June 19, 2007

Yon On Baqouba

Hatched by Dafydd

Michael Yon has a new dispatch up about the fighting in Diyala province (northeast of Baghdad) and in the southern outskirts of Baghdad. (Hat tip to Scott Johnson and Power Line.)

As always, there are parts I disagree with: Yon continues to beat the "civil war" drum in Iraq; and he states, several times, echoing a long-time Democratic meme, that "al Qaeda and associates had little or no presence in Iraq before the current war."

I have no idea whether he is a Republican, a Democrat, or something else (or nothing!)... but while arguing that al-Qaeda had no presence in Iraq prior to the 2003 invasion, it's pretty hard to get around Musab Zarqawi's Ansar al-Islam compound/training camp -- which operated in Kurdish Iraq years before the invasion. Zarqawi, of course, soon changed the name of his group to al-Qaeda in Iraq and had many juicy exchanges with al-Qaeda number two, Ayman Zawahiri.

But the meat of Yon's dispatch is that, while we made terrible mistakes at the beginning that allowed events in Iraq to deteriorate, we have since rectified and refined our operations there... particularly by appointing Gen. David Petraeus to command of all forces in Iraq:

Throughout 2006, my belief grew that Petraeus should be running this war. And though I had reached my own conclusions, others thought the same....

These words flow on the eve of a great battle, but are on hold until the attack is well underway. Nothing is certain. I am here and have been all year. We are in trouble, but we have a great General. The only one, I have long believed, who can lead the way out of this morass. Iraq is not hopeless. Iraq can stand again but first it must cast off these demons. And some of the demons must be killed.

Where Yon's writing truly lifts off is when he describes battles and campaigns, either post-hoc or anticipatory. Here he talks about the struggle that is to come in Diyala province and its capital Baqouba, and what it will entail. (This is the only long quote from Yon's long article; you should read it all. Yes, I know everybody who quotes from a source says "you should read it all"... but in this case, you really should. All the other times I said it, I was deliberately and perversely misleading you, just to waste your time. But this time, I promise I'm telling the truth!)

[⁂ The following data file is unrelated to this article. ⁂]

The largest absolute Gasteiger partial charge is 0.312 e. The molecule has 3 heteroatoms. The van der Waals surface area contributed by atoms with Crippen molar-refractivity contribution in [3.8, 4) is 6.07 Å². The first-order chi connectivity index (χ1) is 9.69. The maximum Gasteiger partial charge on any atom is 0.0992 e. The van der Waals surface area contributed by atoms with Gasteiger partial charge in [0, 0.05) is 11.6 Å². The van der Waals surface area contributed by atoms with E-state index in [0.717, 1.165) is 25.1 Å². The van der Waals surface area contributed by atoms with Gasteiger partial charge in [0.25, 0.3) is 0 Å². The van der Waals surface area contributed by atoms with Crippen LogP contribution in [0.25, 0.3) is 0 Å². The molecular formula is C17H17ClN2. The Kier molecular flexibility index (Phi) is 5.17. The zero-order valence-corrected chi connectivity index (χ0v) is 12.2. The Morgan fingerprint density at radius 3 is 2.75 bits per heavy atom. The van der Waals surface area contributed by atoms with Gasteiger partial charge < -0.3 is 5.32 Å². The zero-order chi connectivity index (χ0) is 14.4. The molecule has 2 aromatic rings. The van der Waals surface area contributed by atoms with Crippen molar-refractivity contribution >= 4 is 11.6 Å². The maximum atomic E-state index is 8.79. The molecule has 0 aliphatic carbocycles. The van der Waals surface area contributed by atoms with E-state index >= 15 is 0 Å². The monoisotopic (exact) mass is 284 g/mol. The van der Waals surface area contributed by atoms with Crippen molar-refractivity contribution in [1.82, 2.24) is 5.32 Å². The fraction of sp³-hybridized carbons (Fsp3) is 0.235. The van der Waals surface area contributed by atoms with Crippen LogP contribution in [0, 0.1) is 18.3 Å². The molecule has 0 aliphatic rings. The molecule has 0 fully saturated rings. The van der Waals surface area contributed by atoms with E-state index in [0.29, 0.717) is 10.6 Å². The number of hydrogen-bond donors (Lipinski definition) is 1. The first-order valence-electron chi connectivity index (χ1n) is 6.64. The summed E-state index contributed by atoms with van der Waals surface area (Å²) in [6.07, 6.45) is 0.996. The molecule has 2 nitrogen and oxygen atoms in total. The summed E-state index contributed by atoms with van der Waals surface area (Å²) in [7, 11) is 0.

Northeast of Baghdad, innocent civilians are being asked to leave Baquba. More than 1,000 AQI fighters are there, with perhaps another thousand adjuncts. Baquba alone might be as intense as Operation Phantom Fury in Fallujah in late 2004. They are ready for us. Giant bombs are buried in the roads. Snipers -- real snipers -- have chiseled holes in walls so that they can shoot not from roofs or windows, but from deep inside buildings, where we cannot see the flash or hear the shots. They will shoot for our faces and necks. Car bombs are already assembled. Suicide vests are prepared.

The enemy will try to herd us into their traps, and likely many of us will be killed before it ends. Already, they have been blowing up bridges, apparently to restrict our movements. Entire buildings are rigged with explosives. They have rockets, mortars, and bombs hidden in places they know we are likely to cross, or places we might seek cover. They will use human shields and force people to drive bombs at us. They will use cameras and make it look like we are ravaging the city and that they are defeating us. By the time you read this, we will be inside Baquba, and we will be killing them. No secrets are spilling here.